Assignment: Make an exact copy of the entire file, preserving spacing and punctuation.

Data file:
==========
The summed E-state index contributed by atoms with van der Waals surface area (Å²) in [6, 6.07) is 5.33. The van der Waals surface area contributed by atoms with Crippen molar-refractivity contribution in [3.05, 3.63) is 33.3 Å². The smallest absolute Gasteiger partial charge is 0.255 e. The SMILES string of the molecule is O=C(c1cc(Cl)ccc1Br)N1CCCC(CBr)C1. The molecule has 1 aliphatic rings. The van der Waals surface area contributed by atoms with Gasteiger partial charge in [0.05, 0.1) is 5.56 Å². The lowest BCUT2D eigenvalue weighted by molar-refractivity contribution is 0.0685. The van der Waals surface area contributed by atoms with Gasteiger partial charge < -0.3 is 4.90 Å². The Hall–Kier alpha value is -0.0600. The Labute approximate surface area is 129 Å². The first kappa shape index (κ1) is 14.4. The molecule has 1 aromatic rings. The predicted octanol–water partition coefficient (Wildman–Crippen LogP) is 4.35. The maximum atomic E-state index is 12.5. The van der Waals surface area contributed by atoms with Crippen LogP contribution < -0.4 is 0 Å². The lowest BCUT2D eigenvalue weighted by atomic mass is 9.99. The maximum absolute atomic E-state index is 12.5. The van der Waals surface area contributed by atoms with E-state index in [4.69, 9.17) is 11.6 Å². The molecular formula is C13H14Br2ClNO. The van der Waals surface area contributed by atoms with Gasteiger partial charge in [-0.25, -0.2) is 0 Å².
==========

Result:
The summed E-state index contributed by atoms with van der Waals surface area (Å²) in [6, 6.07) is 5.33. The van der Waals surface area contributed by atoms with Crippen molar-refractivity contribution in [3.05, 3.63) is 33.3 Å². The smallest absolute Gasteiger partial charge is 0.255 e. The SMILES string of the molecule is O=C(c1cc(Cl)ccc1Br)N1CCCC(CBr)C1. The molecule has 1 aliphatic rings. The van der Waals surface area contributed by atoms with Gasteiger partial charge in [0.05, 0.1) is 5.56 Å². The lowest BCUT2D eigenvalue weighted by molar-refractivity contribution is 0.0685. The van der Waals surface area contributed by atoms with Gasteiger partial charge < -0.3 is 4.90 Å². The Hall–Kier alpha value is -0.0600. The Labute approximate surface area is 129 Å². The first kappa shape index (κ1) is 14.4. The molecule has 1 aromatic rings. The predicted octanol–water partition coefficient (Wildman–Crippen LogP) is 4.35. The maximum atomic E-state index is 12.5. The van der Waals surface area contributed by atoms with Crippen LogP contribution < -0.4 is 0 Å². The lowest BCUT2D eigenvalue weighted by atomic mass is 9.99. The maximum absolute atomic E-state index is 12.5. The van der Waals surface area contributed by atoms with E-state index in [4.69, 9.17) is 11.6 Å². The molecular formula is C13H14Br2ClNO. The van der Waals surface area contributed by atoms with Gasteiger partial charge in [-0.25, -0.2) is 0 Å².